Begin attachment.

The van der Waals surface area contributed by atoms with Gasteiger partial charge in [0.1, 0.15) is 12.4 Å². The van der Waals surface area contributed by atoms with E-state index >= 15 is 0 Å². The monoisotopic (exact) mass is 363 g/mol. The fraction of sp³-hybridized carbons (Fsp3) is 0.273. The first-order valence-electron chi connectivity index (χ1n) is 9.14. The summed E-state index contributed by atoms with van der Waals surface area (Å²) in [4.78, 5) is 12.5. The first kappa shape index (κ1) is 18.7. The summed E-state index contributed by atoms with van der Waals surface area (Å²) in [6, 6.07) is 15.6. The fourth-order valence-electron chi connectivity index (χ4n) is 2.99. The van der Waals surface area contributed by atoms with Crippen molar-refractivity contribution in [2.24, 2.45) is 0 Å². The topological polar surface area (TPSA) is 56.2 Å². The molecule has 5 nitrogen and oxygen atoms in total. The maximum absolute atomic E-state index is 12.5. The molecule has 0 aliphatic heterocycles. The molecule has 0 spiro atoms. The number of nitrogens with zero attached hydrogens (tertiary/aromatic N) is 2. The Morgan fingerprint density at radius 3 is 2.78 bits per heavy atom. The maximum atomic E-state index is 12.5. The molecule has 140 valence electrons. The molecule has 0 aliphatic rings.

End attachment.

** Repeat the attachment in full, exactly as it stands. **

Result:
The van der Waals surface area contributed by atoms with Gasteiger partial charge in [0.1, 0.15) is 12.4 Å². The van der Waals surface area contributed by atoms with E-state index >= 15 is 0 Å². The monoisotopic (exact) mass is 363 g/mol. The fraction of sp³-hybridized carbons (Fsp3) is 0.273. The first-order valence-electron chi connectivity index (χ1n) is 9.14. The summed E-state index contributed by atoms with van der Waals surface area (Å²) in [4.78, 5) is 12.5. The first kappa shape index (κ1) is 18.7. The summed E-state index contributed by atoms with van der Waals surface area (Å²) in [6, 6.07) is 15.6. The fourth-order valence-electron chi connectivity index (χ4n) is 2.99. The van der Waals surface area contributed by atoms with Crippen molar-refractivity contribution in [2.24, 2.45) is 0 Å². The topological polar surface area (TPSA) is 56.2 Å². The molecule has 5 nitrogen and oxygen atoms in total. The maximum absolute atomic E-state index is 12.5. The molecule has 0 aliphatic heterocycles. The molecule has 0 spiro atoms. The number of nitrogens with zero attached hydrogens (tertiary/aromatic N) is 2. The Morgan fingerprint density at radius 3 is 2.78 bits per heavy atom. The maximum atomic E-state index is 12.5. The molecule has 140 valence electrons. The molecule has 0 aliphatic rings.